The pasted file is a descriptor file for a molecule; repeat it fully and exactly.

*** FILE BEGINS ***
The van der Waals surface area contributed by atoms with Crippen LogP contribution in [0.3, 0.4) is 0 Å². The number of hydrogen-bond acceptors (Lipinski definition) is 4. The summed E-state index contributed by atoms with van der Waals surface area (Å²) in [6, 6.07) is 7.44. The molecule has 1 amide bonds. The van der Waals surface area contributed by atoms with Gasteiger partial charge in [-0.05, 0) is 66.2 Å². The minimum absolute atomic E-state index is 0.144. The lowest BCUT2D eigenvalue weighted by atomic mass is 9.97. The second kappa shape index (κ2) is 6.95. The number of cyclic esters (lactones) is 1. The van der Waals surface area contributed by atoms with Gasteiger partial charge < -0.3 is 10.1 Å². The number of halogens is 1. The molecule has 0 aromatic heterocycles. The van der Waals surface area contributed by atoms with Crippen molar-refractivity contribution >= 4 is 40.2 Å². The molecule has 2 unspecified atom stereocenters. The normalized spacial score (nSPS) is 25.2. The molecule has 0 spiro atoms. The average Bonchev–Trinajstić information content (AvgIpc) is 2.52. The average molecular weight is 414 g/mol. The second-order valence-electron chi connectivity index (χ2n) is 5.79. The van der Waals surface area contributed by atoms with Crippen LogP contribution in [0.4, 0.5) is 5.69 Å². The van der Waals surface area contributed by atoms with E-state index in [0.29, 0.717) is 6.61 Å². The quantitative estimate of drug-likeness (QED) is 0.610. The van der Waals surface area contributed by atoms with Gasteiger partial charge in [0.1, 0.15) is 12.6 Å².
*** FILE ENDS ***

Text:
The van der Waals surface area contributed by atoms with Crippen LogP contribution in [0.3, 0.4) is 0 Å². The number of hydrogen-bond acceptors (Lipinski definition) is 4. The summed E-state index contributed by atoms with van der Waals surface area (Å²) in [6, 6.07) is 7.44. The molecule has 1 amide bonds. The van der Waals surface area contributed by atoms with Gasteiger partial charge in [-0.05, 0) is 66.2 Å². The minimum absolute atomic E-state index is 0.144. The lowest BCUT2D eigenvalue weighted by atomic mass is 9.97. The second kappa shape index (κ2) is 6.95. The number of cyclic esters (lactones) is 1. The van der Waals surface area contributed by atoms with Gasteiger partial charge < -0.3 is 10.1 Å². The number of halogens is 1. The molecule has 0 aromatic heterocycles. The van der Waals surface area contributed by atoms with Crippen molar-refractivity contribution >= 4 is 40.2 Å². The molecule has 2 unspecified atom stereocenters. The normalized spacial score (nSPS) is 25.2. The molecule has 0 spiro atoms. The average Bonchev–Trinajstić information content (AvgIpc) is 2.52. The average molecular weight is 414 g/mol. The second-order valence-electron chi connectivity index (χ2n) is 5.79. The van der Waals surface area contributed by atoms with Crippen LogP contribution in [0.4, 0.5) is 5.69 Å². The van der Waals surface area contributed by atoms with E-state index in [0.29, 0.717) is 6.61 Å². The quantitative estimate of drug-likeness (QED) is 0.610. The van der Waals surface area contributed by atoms with Gasteiger partial charge in [0.1, 0.15) is 12.6 Å².